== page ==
Carlos Ghosn - probably the sharpest auto exec around nowadays - has been queried in the past about a GM post, and said he preferred to stay with Renault/Nissan. His Nissan turnaround plan actually turned the company around, something GM (and Ford's) frequent restructurings have failed to do. GM's problems run deep - they consistently seem to bring out the wrong car at the wrong time. Take the new Buick Lucerne, which tries to compete with the Lexus ES350 by being bigger and offering a V8 engine, just as sky-high gasoline prices are making 4-cylinder engines popular again. And Toyota's new 3.5L V6 outpowers GM's V8s, whilst offering better fuel economy. GM, meanwhile, is rolling out a revamped line of big SUVs, a market consumers are rapidly abandoning. The new roadsters from Pontiac and Saturn? Mazda got there 18 years ago and still does it better. GM also has way too many dealers for the number of vehicles they sell, too many brands (8 brands sold out of 6 dealerships, vs. 3 brands from 2 dealerships from Toyota). GM has really been thinning the Pontiac and Buick lines, with likely intent to ax one or both brands. They continuously blame their shrinking market share on everything except dull and uncompetitive cars.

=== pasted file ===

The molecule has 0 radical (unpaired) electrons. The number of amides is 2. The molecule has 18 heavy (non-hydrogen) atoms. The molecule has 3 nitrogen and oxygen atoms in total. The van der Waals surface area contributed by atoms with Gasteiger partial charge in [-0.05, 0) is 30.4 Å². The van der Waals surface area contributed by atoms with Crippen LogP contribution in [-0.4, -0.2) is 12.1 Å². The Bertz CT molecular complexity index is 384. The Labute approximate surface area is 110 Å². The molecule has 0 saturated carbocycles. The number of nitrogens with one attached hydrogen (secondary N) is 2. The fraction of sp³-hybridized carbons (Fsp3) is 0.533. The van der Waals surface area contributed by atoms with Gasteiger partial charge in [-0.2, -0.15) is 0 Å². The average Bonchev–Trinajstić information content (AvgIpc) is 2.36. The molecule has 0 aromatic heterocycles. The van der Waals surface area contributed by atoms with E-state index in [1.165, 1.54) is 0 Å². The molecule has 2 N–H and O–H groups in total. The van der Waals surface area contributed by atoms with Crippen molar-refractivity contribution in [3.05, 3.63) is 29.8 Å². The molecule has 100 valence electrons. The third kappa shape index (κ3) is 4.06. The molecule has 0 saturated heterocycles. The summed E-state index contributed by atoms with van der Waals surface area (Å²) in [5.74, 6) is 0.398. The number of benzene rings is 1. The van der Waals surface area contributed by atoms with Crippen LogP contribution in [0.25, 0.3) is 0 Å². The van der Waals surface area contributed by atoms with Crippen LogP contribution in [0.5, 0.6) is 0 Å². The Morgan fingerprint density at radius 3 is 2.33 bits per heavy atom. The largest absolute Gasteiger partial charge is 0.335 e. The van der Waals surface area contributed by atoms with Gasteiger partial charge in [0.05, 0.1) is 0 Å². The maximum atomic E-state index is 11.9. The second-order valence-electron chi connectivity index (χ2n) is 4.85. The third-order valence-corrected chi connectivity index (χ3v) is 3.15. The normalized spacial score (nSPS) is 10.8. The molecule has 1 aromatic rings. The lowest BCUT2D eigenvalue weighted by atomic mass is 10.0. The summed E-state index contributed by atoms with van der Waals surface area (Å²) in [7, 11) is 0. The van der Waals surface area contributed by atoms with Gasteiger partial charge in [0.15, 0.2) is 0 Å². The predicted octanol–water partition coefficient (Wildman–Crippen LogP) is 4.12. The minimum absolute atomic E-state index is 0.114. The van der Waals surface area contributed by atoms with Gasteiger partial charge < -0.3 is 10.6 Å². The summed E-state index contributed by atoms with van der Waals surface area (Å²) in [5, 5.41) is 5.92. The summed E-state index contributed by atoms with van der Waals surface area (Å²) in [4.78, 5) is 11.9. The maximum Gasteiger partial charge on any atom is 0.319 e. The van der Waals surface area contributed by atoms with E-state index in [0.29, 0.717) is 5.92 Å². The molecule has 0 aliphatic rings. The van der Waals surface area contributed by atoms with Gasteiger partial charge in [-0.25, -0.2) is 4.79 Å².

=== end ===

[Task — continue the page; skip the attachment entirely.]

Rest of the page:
I wonder if they even believe their own lies anymore. Take the largely-ignored Pontiac Montana SV6 minivan for example. It's being dropped next year, allegedly because a minivan doesn't fit the sporty image Pontiac wants to project. Really? Let's have a look over at DaimlerChrysler, where their Dodge division is chasing roughly the same customers - young, masculine, rugged types, wooing these alpha males with Ram pickups, Hemi Charger muscle cars, and the Lingerie Bowl. Does a minivan fit in with that image? Evidently, yes: the Dodge Caravan is the best selling minivan in the U.S., despite having to compete with a nearly identical Town & Country van sold at Chrysler/Jeep stores. Pontiac's problem with the Montana isn't because of image or marketing; it's because the van is woefully uncompetitive. The four GM minivans put together don't sell as well as either the Honda Odyssey or Toyota Sienna.

Personally, I think Lutz is the most overrated exec at a major car company - I'd ditch him before Wagoner, but they'll probably both need to go.

    Bookmark   July 9, 2006 at 11:30AM